Garden guide

Purple and white flowers

Our gardens have an important role in the fight against climate change. Make your garden wildlife friendly and go peat free. 

Switching to peat free compost is one of the best changes you can make. As well as being important habitats peat bogs act like sponges, absorbing carbon from the atmosphere. Digging peat out of wild places to put in compost releases that carbon into the atmosphere, accelerating climate change.

You can also make your garden a safe haven for nature and get even closer to your local wildlife. Here are nine things you can do in your garden to help birds, insects and animals. [Source: National Trust]

1. Let the grass grow

Leave your mower in the shed. Long grass is one of the rarest garden habitats. By letting some or all of your lawn grow you will make space for many plant and insect species, including butterflies and wildflowers. Mowing the lawn only once every four weeks gives ‘short-grass’ plants like daisies and white clover a chance to flower in profusion, boosting nectar production tenfold. 

2. Bird box and feeding

Birds are an important part your garden's ecosystem, creating bird boxes and putting out food will help them thrive. Put your bird box up high in a sheltered area. In spring, provide protein-rich feed, such as fat balls. Seeds are best in the winter. If there are cats nearby place your feeder near a dense bush to provide birds with cover.

3. Grow climbers

Ivy is a very useful plant for wildlife. Both the flowers and seeds are good sources of food and pollen. Plus, it provides year round cover for birds and insects. Clematis and certain varieties of rose are also excellent climbers for wildlife.

4. Build an insect hotel

Leave piles of rocks, twigs and rotting wood in your garden. These will create shelter for all sorts of important insects, such as beetles and spiders.

5. Create a pond

A pond is a real boost for wildlife. It doesn’t have to be huge. You can use a buried bucket or trough. If you do want a big pond, make sure there are stones or branches to help wildlife get in and out. Ponds are best filled with unchlorinated rainwater from a water butt. Waterlilies will help prevent it from becoming stagnant. Avoid locating it in full sun or full shade.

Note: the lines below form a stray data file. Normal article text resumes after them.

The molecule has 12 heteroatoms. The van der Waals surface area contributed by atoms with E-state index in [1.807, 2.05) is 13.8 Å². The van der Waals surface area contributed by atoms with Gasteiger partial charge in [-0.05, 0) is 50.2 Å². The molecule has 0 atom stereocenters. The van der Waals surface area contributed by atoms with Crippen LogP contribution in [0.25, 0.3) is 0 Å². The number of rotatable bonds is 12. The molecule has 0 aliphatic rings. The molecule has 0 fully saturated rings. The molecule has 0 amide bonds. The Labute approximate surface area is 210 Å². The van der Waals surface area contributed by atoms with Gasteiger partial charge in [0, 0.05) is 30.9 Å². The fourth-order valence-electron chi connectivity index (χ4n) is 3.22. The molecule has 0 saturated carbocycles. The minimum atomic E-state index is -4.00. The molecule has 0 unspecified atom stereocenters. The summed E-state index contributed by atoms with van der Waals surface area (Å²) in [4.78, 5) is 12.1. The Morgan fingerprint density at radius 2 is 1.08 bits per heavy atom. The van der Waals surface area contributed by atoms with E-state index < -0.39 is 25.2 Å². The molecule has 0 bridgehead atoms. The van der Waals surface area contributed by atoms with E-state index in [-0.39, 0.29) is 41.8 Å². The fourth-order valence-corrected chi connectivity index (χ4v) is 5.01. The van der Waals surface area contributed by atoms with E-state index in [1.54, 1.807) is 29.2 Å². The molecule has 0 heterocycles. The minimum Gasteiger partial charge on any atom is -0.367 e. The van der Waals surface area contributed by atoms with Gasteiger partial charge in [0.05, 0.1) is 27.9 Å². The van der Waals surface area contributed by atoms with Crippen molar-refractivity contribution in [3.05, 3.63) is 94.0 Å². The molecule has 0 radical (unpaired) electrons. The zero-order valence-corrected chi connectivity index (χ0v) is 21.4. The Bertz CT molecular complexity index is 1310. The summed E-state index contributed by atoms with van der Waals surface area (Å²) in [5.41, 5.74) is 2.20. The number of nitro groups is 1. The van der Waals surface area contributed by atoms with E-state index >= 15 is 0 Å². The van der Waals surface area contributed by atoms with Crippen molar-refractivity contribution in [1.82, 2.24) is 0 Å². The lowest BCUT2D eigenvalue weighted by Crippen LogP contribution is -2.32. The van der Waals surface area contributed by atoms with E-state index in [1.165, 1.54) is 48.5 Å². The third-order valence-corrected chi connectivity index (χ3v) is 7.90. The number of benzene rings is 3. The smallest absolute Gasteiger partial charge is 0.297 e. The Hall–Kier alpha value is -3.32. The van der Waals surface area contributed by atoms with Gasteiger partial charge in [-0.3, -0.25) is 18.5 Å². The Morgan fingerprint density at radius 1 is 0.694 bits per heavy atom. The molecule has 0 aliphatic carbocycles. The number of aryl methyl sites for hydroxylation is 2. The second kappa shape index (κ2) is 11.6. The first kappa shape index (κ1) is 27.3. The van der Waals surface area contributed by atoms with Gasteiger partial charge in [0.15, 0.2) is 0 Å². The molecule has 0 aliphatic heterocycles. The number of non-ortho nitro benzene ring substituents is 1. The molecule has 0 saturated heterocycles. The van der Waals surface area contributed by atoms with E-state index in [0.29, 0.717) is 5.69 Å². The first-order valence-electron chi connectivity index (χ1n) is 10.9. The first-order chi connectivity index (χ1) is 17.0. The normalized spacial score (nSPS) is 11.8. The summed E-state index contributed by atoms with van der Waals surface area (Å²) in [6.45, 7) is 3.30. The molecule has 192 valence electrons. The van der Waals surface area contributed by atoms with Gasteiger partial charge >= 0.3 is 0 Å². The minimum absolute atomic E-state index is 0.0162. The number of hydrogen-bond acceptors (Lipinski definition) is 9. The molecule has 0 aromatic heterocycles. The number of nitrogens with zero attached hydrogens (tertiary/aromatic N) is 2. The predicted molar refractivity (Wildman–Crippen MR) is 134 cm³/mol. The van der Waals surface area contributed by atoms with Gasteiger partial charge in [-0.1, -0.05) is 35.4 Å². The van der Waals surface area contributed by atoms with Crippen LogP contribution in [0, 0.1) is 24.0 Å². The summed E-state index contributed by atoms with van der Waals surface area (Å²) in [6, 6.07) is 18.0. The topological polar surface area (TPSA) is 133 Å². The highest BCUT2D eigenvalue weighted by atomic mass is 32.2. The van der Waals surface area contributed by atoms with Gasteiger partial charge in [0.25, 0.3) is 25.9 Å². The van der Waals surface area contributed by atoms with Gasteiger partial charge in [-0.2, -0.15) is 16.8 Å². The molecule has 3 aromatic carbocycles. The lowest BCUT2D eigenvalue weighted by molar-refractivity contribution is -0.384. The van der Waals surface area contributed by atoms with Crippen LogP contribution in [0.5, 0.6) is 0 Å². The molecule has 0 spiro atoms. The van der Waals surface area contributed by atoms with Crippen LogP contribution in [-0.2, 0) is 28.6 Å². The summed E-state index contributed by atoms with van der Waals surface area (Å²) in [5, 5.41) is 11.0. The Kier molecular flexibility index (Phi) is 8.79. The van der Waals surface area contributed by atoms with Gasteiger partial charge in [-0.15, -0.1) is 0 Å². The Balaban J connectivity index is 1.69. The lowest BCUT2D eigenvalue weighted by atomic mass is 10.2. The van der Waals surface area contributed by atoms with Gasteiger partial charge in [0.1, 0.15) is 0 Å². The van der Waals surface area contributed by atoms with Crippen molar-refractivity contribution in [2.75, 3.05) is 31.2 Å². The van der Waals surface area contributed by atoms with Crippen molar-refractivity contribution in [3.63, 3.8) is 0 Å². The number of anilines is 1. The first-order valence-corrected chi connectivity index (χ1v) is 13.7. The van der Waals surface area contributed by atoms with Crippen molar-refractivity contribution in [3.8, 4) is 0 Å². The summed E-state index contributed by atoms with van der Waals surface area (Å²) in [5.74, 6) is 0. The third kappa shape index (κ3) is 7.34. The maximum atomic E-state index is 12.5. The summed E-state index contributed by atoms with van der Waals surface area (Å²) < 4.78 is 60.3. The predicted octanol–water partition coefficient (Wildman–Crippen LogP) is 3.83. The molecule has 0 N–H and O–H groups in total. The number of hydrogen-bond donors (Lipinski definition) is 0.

6. Compost

A compost heap is a win-win. Making and using your own compost will naturally enrich your soil. It will also provide a habitat for worms, woodlice and many other insects, including frogs and slow worms. To avoid attracting rats, only add raw, not cooked food.

You’ll find a lot more information about composting on our garden waste pages.

7. Leave a gap in your fence

Don’t lock out hedgehogs and frogs. Make sure your garden fences have some gaps at the bottom. This will allow wildlife to move through from plot-to-plot. It will also help link different habitats together.

8. Grow flowers

Flowers look beautiful and bring colour and scent into your garden. They also provide food for many insects. Grow as many varieties as possible to ensure colour from spring through to autumn. Go for native species, if possible.

9. Have a break from weeding

Learn to relax about weeds. Plants such as nettles, daisies and buttercups are important sources of food for many insects, including butterflies and moths. They flower for a long time, whatever the weather. And so provide food when other sources might be absent.

The RSPB also has some great information on creating a wildlife friendly garden with step-by-step guides and the Royal Horticultural Society also has tips for gardening in a changing climate.

Have a look at our 'activities for kids and teens guide' too for ideas for involving them in nature and helping wildlife from planting wildflowers to building bug hotels and bird boxes.